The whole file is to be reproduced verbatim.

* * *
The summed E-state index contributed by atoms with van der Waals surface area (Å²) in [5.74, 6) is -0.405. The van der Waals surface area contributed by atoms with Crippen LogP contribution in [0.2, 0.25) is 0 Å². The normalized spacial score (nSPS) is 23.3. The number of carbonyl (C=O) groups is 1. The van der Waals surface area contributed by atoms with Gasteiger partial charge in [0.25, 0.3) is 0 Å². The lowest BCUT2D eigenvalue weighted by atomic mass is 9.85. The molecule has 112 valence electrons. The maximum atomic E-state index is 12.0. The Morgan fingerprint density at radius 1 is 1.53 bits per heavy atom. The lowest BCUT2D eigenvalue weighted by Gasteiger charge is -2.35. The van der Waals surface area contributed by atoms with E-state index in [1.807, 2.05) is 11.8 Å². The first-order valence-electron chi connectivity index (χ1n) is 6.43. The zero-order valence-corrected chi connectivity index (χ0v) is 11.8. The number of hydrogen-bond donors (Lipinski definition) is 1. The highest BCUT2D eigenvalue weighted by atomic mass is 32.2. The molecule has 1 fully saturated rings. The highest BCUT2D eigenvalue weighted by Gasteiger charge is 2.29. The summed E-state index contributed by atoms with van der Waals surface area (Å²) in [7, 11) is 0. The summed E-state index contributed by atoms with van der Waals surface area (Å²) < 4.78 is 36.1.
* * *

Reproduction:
The summed E-state index contributed by atoms with van der Waals surface area (Å²) in [5.74, 6) is -0.405. The van der Waals surface area contributed by atoms with Crippen LogP contribution in [0.2, 0.25) is 0 Å². The normalized spacial score (nSPS) is 23.3. The number of carbonyl (C=O) groups is 1. The van der Waals surface area contributed by atoms with Gasteiger partial charge in [0.25, 0.3) is 0 Å². The lowest BCUT2D eigenvalue weighted by atomic mass is 9.85. The molecule has 112 valence electrons. The maximum atomic E-state index is 12.0. The Morgan fingerprint density at radius 1 is 1.53 bits per heavy atom. The lowest BCUT2D eigenvalue weighted by Gasteiger charge is -2.35. The van der Waals surface area contributed by atoms with E-state index in [1.807, 2.05) is 11.8 Å². The first-order valence-electron chi connectivity index (χ1n) is 6.43. The zero-order valence-corrected chi connectivity index (χ0v) is 11.8. The number of hydrogen-bond donors (Lipinski definition) is 1. The highest BCUT2D eigenvalue weighted by atomic mass is 32.2. The molecule has 1 fully saturated rings. The highest BCUT2D eigenvalue weighted by Gasteiger charge is 2.29. The summed E-state index contributed by atoms with van der Waals surface area (Å²) in [7, 11) is 0. The summed E-state index contributed by atoms with van der Waals surface area (Å²) < 4.78 is 36.1.